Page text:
SodaStream pops on rumored stake sale
The stock rises 8% on unconfirmed reports of a deal with a large beverage company. Shares have been extremely volatile for years.
By Dan Burrows
SodaStream (SODA) stock was jumping Wednesday after a media report said the company is looking to sell a large stake to a major beverage firm.
This is just the sort of boost SodaStream needed after a prolonged period of weakness. Prior to Wednesday's report, shares were off 16 percent year-to-date and 55 percent off the 52-week high hit last summer.
Investors should know that, based on the sketchiness of the media report, it's unclear how long the rally in the stock can last -- especially since much of the upside appears to be driven by a short squeeze.
An Israeli financial newspaper said SodaStream is in negotiations to sell a 10 percent to 16 percent stake at $54 a share -- a 33 percent premium to Tuesday's closing stock price, Bloomberg reported. That would value the stock at $1.1 billion versus its current market cap of $787 million.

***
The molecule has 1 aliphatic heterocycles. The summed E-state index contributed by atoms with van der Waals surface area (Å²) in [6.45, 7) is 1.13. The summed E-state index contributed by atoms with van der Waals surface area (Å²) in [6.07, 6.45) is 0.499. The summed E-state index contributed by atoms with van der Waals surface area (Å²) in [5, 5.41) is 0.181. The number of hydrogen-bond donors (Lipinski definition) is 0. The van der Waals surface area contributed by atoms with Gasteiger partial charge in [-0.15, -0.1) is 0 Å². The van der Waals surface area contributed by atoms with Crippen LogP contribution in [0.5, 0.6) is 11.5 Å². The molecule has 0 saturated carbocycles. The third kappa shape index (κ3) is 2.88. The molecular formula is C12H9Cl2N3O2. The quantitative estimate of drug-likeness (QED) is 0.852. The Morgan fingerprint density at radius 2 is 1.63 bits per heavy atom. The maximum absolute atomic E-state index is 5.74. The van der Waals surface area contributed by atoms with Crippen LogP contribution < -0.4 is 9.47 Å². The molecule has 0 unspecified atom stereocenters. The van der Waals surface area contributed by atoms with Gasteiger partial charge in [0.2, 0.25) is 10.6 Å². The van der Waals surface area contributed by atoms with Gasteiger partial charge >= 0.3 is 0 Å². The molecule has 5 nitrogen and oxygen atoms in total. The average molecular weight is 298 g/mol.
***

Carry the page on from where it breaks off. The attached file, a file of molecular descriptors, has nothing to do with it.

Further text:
If that's not hard enough to swallow, the report in Calcalist said possible parties involved in the transaction were a who's who of Big Beverage: PepsiCo (PEP), Dr Pepper Snapple Group (DPS) and Starbucks (SBUX).
The deal comes a couple months after Coca-Cola (KO) and Green Mountain Coffee Roasters (GMCR) announced a partnership of their own in which Coca-Cola took a 10 percent stake in Green Mountain and will dish out single-serve soda via a "cold" Keurig.
Calcalist didn't say how it got the deal information, Bloomberg reported, but that doesn't mean it's not true.
And ultimately, that's immaterial for retail investors anyway.
True or not, SODA isn't worth the trouble for most investors. It will never let you get a good night sleep just based on volatility alone.
Have look at the fortunes made and lost since SODA stock went public in 2010:
SODA isn't anything you want to count on as a buy-and-hold investment.
As a quick trade, however? Hey, you might get lucky. Nearly 40 percent of SodaStream's float was sold short as of the most recent data, according to data from S&P Capital IQ. If the deal turns out to be true, then all that short interest could fuel upside in the stock for at least a couple of sessions (including Wednesday's).
Based on average volume, which will rise in a squeeze, it would take about six days for the shorts to get out.
SODA stock might -- might -- be a trade on this unsourced report, but it's sure not an investment.
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As of this writing, Dan Burrows did not hold a position in any of the aforementioned securities.
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